It was also the lowest close since Nov. 20, when the blue chips finished at 7,552, a five-and-a-half year low. The Dow is still up 4.46 percent from that level, which many market observers hope will mark the bottom of the market's pullback since its record high levels of October 2007.
Broader stock indicators also tumbled. The Standard & Poor's 500 index fell 42.73, or 4.91 percent, to 827.16. It was the biggest drop for the index since the Obama inauguration on Jan. 20.
The Nasdaq fell 66.83, or 4.20 percent, to 1,524.73.
The Russell 2000 index of smaller companies fell 22.17, or 4.74 percent, to 445.77.
Declining issues outnumbered advancers by about 5 to 1 on the New York Stock Exchange, where volume came to 1.76 billion shares.
Tuesday's sell-off was more orderly than many of those seen last fall and stocks finished off their lows. While demand for government debt rose, buying wasn't occurring with the panic seen after the collapse of Lehman Brothers.
The yield on the benchmark 10-year Treasury note, which moves opposite its price, fell to 2.82 percent from 2.99 percent late Monday. The yield on the three-month T-bill, considered one of the safest investments, slipped to 0.30 percent from 0.32 percent late Monday.
The dollar rose against other major currencies. Gold prices also rose.
Light, sweet crude fell $2.01 to settle at $37.55 a barrel on the New York Mercantile Exchange.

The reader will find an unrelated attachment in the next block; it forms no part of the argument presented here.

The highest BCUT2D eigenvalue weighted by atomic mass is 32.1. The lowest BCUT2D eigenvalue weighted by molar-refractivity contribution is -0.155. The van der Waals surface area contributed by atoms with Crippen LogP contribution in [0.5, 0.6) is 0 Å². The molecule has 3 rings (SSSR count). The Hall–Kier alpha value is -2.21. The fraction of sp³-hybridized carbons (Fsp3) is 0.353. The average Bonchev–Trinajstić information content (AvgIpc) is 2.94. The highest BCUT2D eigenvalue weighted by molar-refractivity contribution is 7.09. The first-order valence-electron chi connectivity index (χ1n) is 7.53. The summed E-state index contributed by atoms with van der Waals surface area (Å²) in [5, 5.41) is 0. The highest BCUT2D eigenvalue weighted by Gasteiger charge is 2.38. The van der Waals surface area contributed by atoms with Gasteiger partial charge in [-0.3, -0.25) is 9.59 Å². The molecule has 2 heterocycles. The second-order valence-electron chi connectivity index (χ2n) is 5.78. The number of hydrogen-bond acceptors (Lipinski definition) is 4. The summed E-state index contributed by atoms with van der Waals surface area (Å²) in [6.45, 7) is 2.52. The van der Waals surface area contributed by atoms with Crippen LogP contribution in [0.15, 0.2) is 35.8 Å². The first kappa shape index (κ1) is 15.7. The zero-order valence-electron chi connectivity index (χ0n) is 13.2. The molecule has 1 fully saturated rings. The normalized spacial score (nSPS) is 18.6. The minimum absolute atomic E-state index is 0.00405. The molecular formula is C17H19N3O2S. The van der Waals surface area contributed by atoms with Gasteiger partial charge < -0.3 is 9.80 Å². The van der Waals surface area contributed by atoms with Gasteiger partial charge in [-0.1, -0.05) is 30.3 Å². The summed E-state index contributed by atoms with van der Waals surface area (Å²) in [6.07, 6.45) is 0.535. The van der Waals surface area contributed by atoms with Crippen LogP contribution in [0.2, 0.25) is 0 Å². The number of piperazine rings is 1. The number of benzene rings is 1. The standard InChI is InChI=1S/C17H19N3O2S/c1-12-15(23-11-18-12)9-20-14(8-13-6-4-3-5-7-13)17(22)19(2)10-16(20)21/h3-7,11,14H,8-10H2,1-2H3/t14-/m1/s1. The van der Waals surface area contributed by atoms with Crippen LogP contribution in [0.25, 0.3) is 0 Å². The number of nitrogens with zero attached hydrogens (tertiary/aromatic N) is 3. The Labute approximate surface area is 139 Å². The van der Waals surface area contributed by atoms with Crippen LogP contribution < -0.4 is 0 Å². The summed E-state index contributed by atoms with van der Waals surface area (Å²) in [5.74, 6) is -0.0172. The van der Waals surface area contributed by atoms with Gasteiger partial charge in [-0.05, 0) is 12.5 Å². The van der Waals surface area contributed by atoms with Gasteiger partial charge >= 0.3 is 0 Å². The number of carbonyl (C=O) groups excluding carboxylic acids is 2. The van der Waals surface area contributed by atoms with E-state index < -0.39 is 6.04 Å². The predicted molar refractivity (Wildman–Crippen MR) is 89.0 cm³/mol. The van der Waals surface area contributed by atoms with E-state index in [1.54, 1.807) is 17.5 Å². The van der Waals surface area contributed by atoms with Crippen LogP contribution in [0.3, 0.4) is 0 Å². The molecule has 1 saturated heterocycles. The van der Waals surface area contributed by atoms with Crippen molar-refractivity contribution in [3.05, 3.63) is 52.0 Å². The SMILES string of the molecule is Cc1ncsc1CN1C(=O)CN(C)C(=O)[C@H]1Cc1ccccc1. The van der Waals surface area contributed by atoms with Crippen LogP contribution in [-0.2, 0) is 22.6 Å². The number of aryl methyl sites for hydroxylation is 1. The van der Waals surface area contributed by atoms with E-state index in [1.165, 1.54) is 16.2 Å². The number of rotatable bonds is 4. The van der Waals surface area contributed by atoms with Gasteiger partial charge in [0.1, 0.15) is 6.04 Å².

Jankovskis, of Oak Brook Investments, said the government's plan doesn't resolve the question of how much the troubled assets weighing down banks' books are worth. By providing funds to purchase the assets or by buying them outright the government risks hurting banks by paying too little or hurting tax payers by paying too much.
"Valuation is the fundamental issue," Jankovskis said.
Scott Valentin, an analyst at Friedman, Billings, Ramsey & Co. said the government might be playing politics by not proposing measures that would touch off great debate in Washington and meet with public approval. A government takeover of a bank, for example, wouldn't be politically palatable, he said.
"There are some people that believe the government is dancing around the issue of what has to be done and what is politically acceptable," he said.
Valentin also said some of the drop in stocks could be hastened by short sellers -- investors who place bets that a stock will fall.
Short sellers last week snapped up shares of financial stocks to cover their bets in case Geithner's announcement sent stocks higher. Now, those investors can put their pessimistic bets back in place. This can weigh on the price of a stock and exacerbate selling.
Investors are simply left with many questions.
"I think generally we just don't know enough. We just don't know enough of what it all means," said Jon Biele, head of capital markets at Cowen & Co. "It's digestion time."
Bank stocks saw the biggest selling. Bank of America Corp. fell $1.33, or 19.3 percent, to $5.56, while Wells Fargo & Co. fell $2.71, or 14.2 percent, to $16.35.
Regional banks also showed big drops. Fifth Third Bancorp fell 70 cents, or 24 percent, to $2.19, while Huntington Bancshares Inc. fell 65 cents, or 25 percent, to $1.96. Conglomerate General Electric Co., which has a big finance arm and often trades like a bank stock, fell $1.02, or 8.1 percent, to $11.62.
Principal Financial Group Inc. fell $5.04, or 30 percent, to $11.99 after the insurer posted a fourth-quarter loss on investment and loan losses. The company's report raised fears that the company will be forced to raise cash.